• a constant letting go of new friends made along the way— it’s always short and sweet with a see you later” as we continue wandering on separate paths.

  • it also meant learning to let go of remnant social anxieties of interacting with unknown people in unknown places with occasional communication issues. All holdovers from an era of growing up as a deaf child in a hearing world.

  • letting go of certainty and learning to embrace living an uncertain life in an uncertain world where I often have no idea where I would be the next day. It seems crazy but it’s also where unexpected magic lives in the art of surrendering — what I refer to as going wherever the wind takes me!”

  • letting go of preconceived notions of society, classes, and such. Wandering knows no boundaries — I’ve met all manner of people across a very wide spectrum. It’s where labels are shed — everyone is a human being with their own dreams, fears, struggles, and joys. The simple act of being kind and listening to each other’s stories is an act of diverse love…and healing.

  • one of the most difficult parts of letting go for me is past loves. A few years ago a special soul blew my heart wide open. As hard as we tried to align our destinies, ultimately we had separate paths to walk. It took me a very long time to unwind from it. Yet it was also one of the biggest areas of growth. One was learning I didn’t have to stop loving her and others because our hearts have an infinite capacity for love…if we let it. And when we keep our hearts open, love will always be there — past, present, and future. Unconditional forever loves is a beautiful thing.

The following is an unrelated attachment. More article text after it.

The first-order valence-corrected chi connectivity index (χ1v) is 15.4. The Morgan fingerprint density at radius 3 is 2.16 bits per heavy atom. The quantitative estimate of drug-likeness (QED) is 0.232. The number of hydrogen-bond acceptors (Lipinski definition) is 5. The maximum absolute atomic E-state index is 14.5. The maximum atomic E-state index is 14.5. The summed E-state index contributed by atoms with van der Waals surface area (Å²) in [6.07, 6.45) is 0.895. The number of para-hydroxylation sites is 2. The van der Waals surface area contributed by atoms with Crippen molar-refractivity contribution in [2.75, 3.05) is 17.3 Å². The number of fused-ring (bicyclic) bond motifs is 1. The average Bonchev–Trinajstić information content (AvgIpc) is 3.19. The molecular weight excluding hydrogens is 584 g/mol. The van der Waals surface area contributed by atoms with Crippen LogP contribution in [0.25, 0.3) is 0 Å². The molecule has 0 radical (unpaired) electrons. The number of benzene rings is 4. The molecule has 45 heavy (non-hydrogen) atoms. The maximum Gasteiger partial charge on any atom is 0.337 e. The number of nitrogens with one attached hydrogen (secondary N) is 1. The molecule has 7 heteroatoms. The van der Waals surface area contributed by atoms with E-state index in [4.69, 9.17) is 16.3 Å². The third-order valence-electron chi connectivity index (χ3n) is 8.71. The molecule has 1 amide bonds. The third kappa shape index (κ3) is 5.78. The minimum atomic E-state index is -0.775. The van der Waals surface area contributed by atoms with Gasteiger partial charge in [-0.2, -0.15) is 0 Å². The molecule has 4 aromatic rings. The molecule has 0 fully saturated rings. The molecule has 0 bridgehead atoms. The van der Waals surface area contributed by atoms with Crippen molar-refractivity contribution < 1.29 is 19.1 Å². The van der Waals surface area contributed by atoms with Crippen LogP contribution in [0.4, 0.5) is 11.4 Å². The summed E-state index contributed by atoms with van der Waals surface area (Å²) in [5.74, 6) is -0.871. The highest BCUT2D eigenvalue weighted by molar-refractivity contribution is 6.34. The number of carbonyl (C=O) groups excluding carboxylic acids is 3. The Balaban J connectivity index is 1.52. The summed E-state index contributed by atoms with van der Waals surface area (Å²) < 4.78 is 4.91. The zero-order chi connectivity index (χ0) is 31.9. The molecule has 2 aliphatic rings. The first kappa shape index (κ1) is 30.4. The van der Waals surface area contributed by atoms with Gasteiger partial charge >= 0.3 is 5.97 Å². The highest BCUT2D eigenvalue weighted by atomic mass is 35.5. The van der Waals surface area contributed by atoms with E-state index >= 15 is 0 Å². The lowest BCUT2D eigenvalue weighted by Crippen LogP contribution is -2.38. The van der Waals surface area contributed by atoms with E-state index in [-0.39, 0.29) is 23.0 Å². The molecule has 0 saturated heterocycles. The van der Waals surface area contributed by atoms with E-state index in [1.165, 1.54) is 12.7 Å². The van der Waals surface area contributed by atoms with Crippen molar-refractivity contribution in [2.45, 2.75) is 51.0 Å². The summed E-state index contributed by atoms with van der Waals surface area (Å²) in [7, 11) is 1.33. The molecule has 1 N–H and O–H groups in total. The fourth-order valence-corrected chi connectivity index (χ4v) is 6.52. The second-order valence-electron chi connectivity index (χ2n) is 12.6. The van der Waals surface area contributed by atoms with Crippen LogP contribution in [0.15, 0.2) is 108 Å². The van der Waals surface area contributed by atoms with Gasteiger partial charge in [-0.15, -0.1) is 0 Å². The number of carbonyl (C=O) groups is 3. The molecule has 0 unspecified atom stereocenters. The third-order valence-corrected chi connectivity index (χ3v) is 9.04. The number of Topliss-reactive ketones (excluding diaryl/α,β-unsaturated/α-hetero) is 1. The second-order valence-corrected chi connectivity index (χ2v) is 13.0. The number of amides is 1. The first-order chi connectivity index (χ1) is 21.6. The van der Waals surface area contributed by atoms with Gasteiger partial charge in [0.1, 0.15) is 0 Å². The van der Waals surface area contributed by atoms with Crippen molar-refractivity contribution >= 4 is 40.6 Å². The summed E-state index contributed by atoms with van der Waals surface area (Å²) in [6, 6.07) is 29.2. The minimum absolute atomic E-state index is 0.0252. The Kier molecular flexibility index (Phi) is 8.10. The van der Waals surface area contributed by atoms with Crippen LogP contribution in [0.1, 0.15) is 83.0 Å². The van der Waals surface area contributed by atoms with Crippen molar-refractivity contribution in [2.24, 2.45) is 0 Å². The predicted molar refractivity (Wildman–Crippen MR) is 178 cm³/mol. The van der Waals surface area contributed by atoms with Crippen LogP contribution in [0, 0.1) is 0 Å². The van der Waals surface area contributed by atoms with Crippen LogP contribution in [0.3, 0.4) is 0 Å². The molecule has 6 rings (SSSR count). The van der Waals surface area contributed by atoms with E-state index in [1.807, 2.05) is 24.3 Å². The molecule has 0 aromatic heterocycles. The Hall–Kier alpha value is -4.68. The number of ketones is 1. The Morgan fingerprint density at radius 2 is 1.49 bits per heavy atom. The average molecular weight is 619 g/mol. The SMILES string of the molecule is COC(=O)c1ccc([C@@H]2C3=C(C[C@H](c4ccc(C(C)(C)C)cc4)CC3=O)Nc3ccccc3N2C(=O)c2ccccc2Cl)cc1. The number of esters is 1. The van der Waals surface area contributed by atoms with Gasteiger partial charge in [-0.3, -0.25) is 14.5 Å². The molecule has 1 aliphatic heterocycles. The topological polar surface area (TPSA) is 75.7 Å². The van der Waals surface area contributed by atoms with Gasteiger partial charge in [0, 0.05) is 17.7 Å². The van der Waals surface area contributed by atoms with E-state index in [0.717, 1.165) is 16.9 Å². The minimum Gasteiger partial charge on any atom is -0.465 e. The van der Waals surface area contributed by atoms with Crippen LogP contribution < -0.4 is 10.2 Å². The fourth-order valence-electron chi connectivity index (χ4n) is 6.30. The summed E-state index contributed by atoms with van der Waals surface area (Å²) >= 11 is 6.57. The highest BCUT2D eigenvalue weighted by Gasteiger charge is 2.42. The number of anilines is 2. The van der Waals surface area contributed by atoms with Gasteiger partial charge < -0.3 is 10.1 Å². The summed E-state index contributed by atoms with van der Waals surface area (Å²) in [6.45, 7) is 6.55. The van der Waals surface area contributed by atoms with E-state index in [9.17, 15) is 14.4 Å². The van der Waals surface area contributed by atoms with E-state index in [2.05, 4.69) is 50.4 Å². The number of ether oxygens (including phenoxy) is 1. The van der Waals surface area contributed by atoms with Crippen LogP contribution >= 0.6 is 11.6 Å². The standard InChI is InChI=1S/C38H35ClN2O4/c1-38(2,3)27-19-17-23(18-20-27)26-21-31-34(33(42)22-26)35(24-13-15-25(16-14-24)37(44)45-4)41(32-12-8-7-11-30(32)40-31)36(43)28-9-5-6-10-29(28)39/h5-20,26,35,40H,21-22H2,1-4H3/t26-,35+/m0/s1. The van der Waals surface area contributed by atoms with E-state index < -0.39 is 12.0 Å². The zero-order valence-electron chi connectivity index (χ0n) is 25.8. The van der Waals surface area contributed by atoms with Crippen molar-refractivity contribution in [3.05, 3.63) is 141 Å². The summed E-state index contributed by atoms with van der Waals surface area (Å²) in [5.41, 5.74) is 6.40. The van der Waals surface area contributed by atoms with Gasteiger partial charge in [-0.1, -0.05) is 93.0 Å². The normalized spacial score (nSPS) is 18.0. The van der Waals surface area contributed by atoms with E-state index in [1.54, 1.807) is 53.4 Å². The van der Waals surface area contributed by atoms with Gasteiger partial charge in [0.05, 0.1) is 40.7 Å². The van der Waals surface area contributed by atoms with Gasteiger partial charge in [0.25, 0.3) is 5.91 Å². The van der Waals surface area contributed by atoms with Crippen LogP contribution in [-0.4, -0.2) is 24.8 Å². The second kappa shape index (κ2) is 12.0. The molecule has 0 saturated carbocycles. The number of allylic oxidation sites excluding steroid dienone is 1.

In closing, I remember the day I embarked on this new life with mixed feelings of excitement and a bit of fear/uncertainty of what I was getting myself into! But I knew deep down that these life changes (and series of letting go-ing) would bring radical and deep shifts in all manner of ways… Some not always easy but ultimately worthy. It was a matter of letting go into trust (with a dash of common sense).

The biggest shift of all? At long last after years and years of settling” with life I finally found the purest, truest joy in wandering our land of beloved nature by following the mystical winds of my heart’s enlightenment.